Obama wants community college to be free

Obama announces free college plan

Free education "for those willing to work for it."

That's what President Obama announced Friday in a bid to make the first two years of community college free for "responsible" students.

The president announced the proposal at Pellissippi State Community College in Knoxville, Tenn., a significant location. "America's College Promise" is modeled after a Tennessee program (called "Tennessee Promise"), which covers the cost of community college tuition not covered by grants and scholarships. It also requires the student to have a mentor, perform 8 hours of community service per term, and maintain a 2.0 GPA.

The president teased the proposal in a video announcement on Facebook and Vine Thursday evening.

If passed, Obama's plan would require both federal and state governments to split the tab. States would have the option to participate.

"No one with drive and discipline should be denied a college education simply because they can't pay for it," Obama said Friday. "A college degree is the surest ticket to the middle class."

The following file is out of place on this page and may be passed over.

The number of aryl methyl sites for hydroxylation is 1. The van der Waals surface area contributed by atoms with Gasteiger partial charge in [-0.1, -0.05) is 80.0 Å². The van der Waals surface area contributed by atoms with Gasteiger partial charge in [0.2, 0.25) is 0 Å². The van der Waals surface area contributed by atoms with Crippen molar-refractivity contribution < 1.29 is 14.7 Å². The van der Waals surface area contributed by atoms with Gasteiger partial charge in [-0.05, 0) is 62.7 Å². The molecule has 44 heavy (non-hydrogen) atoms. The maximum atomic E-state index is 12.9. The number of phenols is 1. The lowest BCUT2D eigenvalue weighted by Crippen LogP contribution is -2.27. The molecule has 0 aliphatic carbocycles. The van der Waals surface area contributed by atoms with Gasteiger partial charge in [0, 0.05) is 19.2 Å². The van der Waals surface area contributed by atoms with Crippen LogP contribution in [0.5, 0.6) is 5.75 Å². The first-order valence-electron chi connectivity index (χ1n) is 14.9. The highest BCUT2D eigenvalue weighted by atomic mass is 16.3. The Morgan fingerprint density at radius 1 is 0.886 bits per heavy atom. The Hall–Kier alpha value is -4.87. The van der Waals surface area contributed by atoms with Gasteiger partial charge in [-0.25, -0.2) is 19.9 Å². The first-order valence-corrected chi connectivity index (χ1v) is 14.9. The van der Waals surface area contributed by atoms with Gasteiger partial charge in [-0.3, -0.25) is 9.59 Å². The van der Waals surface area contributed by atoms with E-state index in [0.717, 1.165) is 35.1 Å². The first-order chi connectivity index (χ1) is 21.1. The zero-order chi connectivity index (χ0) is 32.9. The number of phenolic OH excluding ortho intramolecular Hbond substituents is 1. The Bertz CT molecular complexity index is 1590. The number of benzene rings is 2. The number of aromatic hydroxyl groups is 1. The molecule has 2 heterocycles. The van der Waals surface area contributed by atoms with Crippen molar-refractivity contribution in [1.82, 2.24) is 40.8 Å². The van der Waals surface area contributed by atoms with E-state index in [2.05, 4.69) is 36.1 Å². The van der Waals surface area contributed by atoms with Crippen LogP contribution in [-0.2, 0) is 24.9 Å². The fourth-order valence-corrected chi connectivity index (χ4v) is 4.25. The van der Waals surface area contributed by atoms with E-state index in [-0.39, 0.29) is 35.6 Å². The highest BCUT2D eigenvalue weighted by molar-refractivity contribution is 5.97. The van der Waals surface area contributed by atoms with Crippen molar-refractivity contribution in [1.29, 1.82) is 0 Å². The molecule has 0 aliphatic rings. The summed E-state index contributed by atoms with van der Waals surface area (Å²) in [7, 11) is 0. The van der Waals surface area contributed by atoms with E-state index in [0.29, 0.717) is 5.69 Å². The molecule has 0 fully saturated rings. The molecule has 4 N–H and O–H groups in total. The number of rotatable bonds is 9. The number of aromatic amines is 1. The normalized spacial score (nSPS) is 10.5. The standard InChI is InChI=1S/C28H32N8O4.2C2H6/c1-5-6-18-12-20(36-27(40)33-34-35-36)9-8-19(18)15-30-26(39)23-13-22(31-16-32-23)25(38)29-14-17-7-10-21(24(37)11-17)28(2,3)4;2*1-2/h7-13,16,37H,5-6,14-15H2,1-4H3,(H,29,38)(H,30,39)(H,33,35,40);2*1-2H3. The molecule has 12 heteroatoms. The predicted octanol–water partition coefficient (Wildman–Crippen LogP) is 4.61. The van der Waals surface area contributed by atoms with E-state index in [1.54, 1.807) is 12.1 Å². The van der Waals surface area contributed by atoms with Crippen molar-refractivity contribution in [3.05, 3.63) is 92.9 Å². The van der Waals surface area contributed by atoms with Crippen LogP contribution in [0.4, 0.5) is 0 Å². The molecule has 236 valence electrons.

Education gap 'terrible for our democracy'

Obama's would also require congressional legislation, which is expected to be difficult now that Republicans control both the House and Senate.

If every state participated, the proposal could help 9 million students and save full-time enrollees an average of $3,800 a year, according to the White House.

Sara O'Brien contributed to this report.

Have you participated in the Tennessee program that President Obama is using as a model for his proposal? If so, we'd like to hear about your experience. Email CNNMoney staff reporter Sara O'Brien.

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